By Troy Torres
(Tumon, Guam) There's a so-called snitch everywhere - everywhere - in the dope game. Perhaps you're just a user. Maybe you're someone who buys a load at a connected price, sells a bit of it so you can buy your next load, and keep the rest for your partying desires. Maybe you're a dealer and a user. Some dealers are big-hearted and appreciate helping struggling people to get their act together in the game. And then there are some, who who are just in it for the business.
This story isn't about judgment on any of them. Hell, Kandit made half its name off the realness and the struggle of recovery. As a matter of fact, this story isn't a matter of 'them,' as much as it is the hustle of 'us,' whether your hustle is in that underworld, or in the open light of recovery.
Kandit has been pouring over local and federal court documents relating to Guam and the Commonwealth of the Northern Mariana Islands over the past year. There literally are hundreds of news stories we could have published and broadcast informing the public who the informants are in each case. We choose not to.
All that would have done is caused further chaos in an underworld already kept down by the injustice of police and political corruption. Oh, you think your existence is immune to politics because that's not something you fuck with? Wake up.
Meth by the math
Start with what makes sense. It is estimated there are 40,000 meth users living in Guam in various degrees of usage - from the 50-plate newbie to the off island partier to the weekend warrior to the chronic 8-ball with two teeth left. Average their degree of consumption at a quarter of a gram (a 'quad') per day, and that yields annual consumption of 8,147.32 pounds of methamphetamine hydrochloride imported to Guam.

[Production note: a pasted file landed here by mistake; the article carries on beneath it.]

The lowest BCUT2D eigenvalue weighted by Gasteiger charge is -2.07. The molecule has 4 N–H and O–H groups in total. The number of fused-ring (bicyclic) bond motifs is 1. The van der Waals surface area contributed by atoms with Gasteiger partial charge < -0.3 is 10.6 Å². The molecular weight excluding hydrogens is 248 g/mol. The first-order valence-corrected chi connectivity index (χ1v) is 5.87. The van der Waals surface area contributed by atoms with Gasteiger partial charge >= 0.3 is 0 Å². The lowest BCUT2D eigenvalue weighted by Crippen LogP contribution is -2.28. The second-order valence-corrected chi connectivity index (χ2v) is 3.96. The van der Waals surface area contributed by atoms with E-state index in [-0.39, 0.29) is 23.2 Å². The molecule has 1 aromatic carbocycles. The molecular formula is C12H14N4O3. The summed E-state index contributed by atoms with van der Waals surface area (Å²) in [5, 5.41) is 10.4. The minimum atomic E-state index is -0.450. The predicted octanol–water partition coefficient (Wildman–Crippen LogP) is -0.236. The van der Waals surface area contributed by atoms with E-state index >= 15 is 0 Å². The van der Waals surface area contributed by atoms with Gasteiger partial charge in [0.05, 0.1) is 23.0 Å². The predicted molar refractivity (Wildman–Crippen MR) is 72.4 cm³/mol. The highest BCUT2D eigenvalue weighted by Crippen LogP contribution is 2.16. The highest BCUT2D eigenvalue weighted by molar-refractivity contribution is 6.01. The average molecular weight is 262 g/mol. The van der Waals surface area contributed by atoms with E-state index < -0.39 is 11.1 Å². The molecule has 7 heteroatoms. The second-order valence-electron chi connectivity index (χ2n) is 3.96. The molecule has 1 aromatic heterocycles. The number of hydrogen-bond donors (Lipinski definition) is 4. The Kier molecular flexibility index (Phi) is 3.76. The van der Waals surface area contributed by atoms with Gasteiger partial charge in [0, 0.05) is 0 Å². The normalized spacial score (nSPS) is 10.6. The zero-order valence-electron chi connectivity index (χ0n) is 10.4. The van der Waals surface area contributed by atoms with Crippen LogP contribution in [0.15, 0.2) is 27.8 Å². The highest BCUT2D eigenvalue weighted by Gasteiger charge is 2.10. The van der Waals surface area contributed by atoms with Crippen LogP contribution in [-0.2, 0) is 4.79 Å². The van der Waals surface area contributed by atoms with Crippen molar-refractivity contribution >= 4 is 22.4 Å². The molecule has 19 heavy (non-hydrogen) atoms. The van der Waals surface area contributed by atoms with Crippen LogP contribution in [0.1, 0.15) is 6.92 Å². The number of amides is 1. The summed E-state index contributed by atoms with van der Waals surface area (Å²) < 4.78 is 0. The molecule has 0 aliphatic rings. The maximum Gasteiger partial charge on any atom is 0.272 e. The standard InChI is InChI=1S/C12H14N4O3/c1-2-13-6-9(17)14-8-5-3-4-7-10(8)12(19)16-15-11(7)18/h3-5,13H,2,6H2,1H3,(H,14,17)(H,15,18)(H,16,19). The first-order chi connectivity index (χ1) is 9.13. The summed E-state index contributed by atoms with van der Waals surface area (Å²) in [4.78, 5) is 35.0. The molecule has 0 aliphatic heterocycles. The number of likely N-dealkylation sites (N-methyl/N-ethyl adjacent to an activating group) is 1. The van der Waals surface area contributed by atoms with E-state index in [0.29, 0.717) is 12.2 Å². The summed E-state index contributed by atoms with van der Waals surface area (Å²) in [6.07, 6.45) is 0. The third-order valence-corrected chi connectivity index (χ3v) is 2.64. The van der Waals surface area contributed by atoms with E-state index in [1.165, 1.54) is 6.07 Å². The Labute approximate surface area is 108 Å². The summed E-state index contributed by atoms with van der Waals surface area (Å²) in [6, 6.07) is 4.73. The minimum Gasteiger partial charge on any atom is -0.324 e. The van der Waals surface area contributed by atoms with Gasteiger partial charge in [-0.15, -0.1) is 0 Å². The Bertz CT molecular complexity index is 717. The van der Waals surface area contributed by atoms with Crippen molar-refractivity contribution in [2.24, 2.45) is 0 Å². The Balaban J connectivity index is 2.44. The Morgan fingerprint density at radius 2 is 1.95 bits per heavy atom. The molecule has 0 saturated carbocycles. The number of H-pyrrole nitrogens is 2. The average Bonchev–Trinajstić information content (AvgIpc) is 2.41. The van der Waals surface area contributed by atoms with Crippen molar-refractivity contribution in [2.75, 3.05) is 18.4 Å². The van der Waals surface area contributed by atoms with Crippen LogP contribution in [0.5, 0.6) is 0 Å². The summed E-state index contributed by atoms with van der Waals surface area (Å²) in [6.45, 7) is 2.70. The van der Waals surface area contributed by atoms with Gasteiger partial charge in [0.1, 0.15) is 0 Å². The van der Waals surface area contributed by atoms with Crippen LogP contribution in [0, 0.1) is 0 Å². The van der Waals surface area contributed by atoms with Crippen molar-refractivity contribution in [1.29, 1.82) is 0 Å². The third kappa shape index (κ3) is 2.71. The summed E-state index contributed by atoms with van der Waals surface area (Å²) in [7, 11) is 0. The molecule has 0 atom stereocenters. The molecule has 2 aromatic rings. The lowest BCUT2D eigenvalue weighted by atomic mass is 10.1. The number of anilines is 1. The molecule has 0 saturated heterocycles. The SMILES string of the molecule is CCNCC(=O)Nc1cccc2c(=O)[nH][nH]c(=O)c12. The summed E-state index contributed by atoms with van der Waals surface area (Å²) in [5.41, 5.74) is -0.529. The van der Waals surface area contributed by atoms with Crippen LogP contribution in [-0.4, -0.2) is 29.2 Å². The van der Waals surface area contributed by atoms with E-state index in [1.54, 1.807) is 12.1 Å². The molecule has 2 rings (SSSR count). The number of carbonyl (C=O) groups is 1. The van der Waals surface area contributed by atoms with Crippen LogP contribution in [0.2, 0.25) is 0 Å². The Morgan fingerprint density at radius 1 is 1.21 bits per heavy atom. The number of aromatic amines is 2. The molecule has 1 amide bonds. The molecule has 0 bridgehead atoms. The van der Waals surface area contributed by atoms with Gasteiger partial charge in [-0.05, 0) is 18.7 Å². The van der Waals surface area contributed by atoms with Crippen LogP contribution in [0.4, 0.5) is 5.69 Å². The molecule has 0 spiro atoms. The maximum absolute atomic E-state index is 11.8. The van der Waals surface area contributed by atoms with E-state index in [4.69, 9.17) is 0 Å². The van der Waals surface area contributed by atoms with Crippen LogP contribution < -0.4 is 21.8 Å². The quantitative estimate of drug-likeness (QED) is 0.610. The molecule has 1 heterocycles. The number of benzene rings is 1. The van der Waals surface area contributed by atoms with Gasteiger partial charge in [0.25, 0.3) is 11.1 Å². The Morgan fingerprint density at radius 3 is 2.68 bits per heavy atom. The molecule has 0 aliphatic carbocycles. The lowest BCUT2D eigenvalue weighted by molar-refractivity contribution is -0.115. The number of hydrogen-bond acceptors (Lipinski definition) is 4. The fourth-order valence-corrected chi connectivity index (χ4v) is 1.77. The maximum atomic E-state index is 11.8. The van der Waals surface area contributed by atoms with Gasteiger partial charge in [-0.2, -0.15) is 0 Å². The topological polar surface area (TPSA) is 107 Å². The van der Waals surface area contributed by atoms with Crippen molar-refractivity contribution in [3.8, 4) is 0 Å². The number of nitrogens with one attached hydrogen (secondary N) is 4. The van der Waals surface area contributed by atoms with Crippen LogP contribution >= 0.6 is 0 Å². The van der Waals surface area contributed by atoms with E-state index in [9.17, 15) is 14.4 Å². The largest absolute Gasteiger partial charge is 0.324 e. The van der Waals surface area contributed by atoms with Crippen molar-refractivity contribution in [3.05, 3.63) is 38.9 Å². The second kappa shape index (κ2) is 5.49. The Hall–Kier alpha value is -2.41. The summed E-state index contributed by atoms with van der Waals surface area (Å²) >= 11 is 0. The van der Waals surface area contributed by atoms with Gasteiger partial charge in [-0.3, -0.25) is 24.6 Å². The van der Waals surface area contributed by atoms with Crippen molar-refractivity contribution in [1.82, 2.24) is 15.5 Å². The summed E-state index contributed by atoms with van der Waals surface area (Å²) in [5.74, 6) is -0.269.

In 2016, Guam Customs and Quarantine Agency, working with the U.S. Postal Inspector seized 127 pounds of meth from the airport and the mail. The following year they interdicted 60 pounds - not even 1 percent of the supply that made it on the streets. Customs officials said on the record that the mail is where it's at.
Corruption in the drug trade
How in the world do the authorities not know that the vast majority of dope arrives at the seaport at Cabras Island? Why is 100 percent of local interdiction efforts poised at the mail system, where the smaller percentage of importation occurs? Take a guess at how many drug searches have happened at the seaport throughout the duration of the Calvo administration, and into the first 10 months of the Maga Haga's term. That's right. Carry the "1" in the math you're doing in your head right now, and the arithmetical sum = the regulators, the police, and the politicians are in cahoots with the importers. That's politics. That's public corruption.
The money you used to pay for your drugs? That's right. You just made a political contribution to the campaign of a politician. You're more involved in politics than you even know. Sell your nani for some drugs? Congratulations! Now you can be a Democrat or Republican, and a human sex trafficking statistic at the same time.
Crooked police officer Chris Champion may not be a senator; but he's absolutely a politician. He's also ugly. The truth hurts. My point is, police and public corruption are what have fueled the new drug trade.
Over the past month, what some of us understood to be the truth while others waved it off as conspiratorial paranoia, came crashing into our lives as a blunt reality. The arrest and indictment of Yona Mayor Jesse Blas for his corruption in a drug trafficking organization and his connections to and implication in a ring of corrupt cops involved in human sex trafficking forced us all to confront the hideous truth about the real power in the drug world.
It ain't no street gangster game anymore. It's gone corporate. Sold out to the big dogs. What makes you think now that the game is corrupted and bought out, that it wouldn't sell you out in a heartbeat?
Why is meth so expensive? That ain't the market. That's the magas.
How is it possible that a Legislature so vehemently opposed to gambling because of the senators's so-called family values, yet the gamerooms are packed with users and dealers giving all their money to the machines? All of that is legal, because senators say so. Maybe it's because politicians like John Torres and Gil Shinohara are the people who receive the money you put into those Liberty machines at the end of each shift. Check the senators and the governor's campaign finance reports. They provide everything from ceiling-capped limits of cash to in-kind contributions of canopies, chairs, coolers, food, and manpower.